Moving house is a hugely important decision; not only because it’s one of the biggest financial transactions you’ll ever make, but also because where you live has a huge impact on your emotional well-being and the happiness and development of both you and your family.
So, deciding whether or not moving house is a good idea goes far beyond the financial implications and should include practical considerations like commuting distance, school catchment areas and property size, as well as the emotional side of whether or not a new property would offer a more harmonious living space than the one you’ve already turned into a home.
The money side of moving house
Although it’s not all about the money, moving house is a costly business and there are a number of things to consider when reviewing if it’s feasible from a financial perspective:
- Check your finances
- Is your mortgage portable?
- Investigate the value of your home – and the cost of the new house
- Watch out for fees
- Consider the UK economy
1. Check your finances
Your overall financial situation affects whether you can afford to move and if doing so will be a good investment. Consider how financially stretched you are now and how stretched you might be in the future, particularly if you’re planning to start a family or move to a bigger house.
Analyse your debts, savings and salary, and consider whether your salary is likely change in the near future. A higher salary should allow you to borrow more and broadens the range of properties available to you. If there’s a chance you might soon be made redundant or lose your job, now may not be the best time to move, but remortgaging to a cheaper deal might help going forward.
Mortgage lenders take all your financial details (including how much equity you have in your existing property) into account when deciding how much they’re willing to lend you if you move. Bear in mind that you can increase your home-buying budget or reduce your LTV by adding some savings if you have them. If you have any debts, try to pay those off first – it will improve your credit rating and your chances of getting a better mortgage offer from your lender.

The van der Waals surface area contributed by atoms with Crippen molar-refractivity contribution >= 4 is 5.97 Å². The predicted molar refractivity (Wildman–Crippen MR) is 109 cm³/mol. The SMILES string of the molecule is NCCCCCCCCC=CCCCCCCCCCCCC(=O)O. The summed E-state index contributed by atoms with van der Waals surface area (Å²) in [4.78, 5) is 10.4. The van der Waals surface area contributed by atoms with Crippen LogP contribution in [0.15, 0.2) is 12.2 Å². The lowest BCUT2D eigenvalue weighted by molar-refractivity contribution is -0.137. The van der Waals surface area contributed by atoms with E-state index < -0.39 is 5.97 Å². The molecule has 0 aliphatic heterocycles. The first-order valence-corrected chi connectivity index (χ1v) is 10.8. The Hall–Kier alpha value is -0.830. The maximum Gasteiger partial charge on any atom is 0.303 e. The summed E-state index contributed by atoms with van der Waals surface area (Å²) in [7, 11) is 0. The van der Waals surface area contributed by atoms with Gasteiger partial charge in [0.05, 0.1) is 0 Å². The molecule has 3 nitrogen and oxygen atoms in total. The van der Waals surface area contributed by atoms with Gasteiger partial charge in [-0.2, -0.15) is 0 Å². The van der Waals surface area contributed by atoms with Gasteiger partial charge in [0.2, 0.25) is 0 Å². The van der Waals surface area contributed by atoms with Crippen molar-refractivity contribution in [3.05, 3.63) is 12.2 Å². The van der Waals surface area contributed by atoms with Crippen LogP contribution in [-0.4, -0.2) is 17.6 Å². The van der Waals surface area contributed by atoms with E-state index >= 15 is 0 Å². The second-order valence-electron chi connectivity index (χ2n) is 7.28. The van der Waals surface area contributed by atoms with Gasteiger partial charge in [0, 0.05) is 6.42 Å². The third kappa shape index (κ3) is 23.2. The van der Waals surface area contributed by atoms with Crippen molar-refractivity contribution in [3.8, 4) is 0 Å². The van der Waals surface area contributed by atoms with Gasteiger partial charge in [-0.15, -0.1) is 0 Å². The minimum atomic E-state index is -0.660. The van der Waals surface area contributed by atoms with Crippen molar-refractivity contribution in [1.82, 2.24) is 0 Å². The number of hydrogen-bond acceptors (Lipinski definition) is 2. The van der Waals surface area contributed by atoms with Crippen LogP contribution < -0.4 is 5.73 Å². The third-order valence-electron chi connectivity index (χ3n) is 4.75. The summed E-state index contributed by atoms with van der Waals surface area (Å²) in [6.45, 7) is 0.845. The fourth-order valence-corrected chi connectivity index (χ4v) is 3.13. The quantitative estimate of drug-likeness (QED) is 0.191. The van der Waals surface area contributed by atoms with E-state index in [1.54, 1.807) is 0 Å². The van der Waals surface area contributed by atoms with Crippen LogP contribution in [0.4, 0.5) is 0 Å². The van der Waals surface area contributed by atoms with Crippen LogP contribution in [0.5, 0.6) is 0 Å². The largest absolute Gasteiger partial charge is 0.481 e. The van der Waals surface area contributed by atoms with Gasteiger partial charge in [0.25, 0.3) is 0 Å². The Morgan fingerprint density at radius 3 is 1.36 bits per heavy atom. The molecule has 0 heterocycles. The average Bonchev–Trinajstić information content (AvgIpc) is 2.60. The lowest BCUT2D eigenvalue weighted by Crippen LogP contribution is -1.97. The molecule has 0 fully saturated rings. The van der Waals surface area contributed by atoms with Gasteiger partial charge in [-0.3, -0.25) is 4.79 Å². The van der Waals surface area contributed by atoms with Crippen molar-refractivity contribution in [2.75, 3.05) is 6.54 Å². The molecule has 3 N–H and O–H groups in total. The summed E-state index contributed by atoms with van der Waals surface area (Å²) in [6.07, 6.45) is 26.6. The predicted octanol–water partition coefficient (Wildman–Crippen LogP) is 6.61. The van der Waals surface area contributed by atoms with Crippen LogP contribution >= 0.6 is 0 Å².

2. Is your mortgage portable?
If you’re looking to move house, and you have a mortgage on your current home, then you might be able to take your mortgage with you. Porting your mortgage is usually faster than getting a whole new mortgage, so it’s worth phoning up your lender and asking.
When deciding whether to get a new mortgage or port your existing mortgage, keep an eye on the fees: both exiting a mortgage and porting a mortgage can incur an administrative fee of a few hundred pounds.
3. Investigate the value of your home – and the cost of the new house
If you’re thinking about moving, you’ll need to check both the value of your current property and the sold prices of the type of property you’d like to buy in a particular area, which you can do via online property portals like Zoopla and Rightmove. You’ll get a much clearer idea of property value via the sold prices rather than the asking prices because these are often optimistic and potentially overinflated.
Look at the house price trends in potential buying areas. For instance, if they’ve recently risen steeply, it could mean you’d be buying at the top of the market and essentially be getting less for your money. If you notice they’ve not gone up much compared to other surrounding areas you could time it right and nab yourself a bargain.
Reviewing sold prices of properties like yours in your area will give you a rough idea of how much yours is worth too. You can check your property value for free online, ask some local estate agents to give you a figure, or pay for a surveyor to give you a more accurate prediction.
Hopefully your property will have increased in value, which means you’ll be able to pay more for your next property or – if you’re moving to a cheaper area or are downsizing – can put a bigger chunk towards your deposit to give you a lower loan-to-value (LTV) and therefore a better interest rate.
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4. Watch out for fees
Extra fees come in many different guises and from multiple sources. Here’s a quick breakdown of the added costs you’ll need to take into consideration when deciding on whether or not to move and/or what you can afford:
- Mortgage fees (including, porting costs, early repayment charges and arrangement fees)
- Stamp duty
- Estate agent fees (unless selling privately)
- Valuation fees
- Conveyancing fees
- Land registry charge
- Removal costs
- Household bills, including council tax
5. Consider the UK economy
You must also consider the likely future direction of interest rates and work out whether you could cope if they were to increase.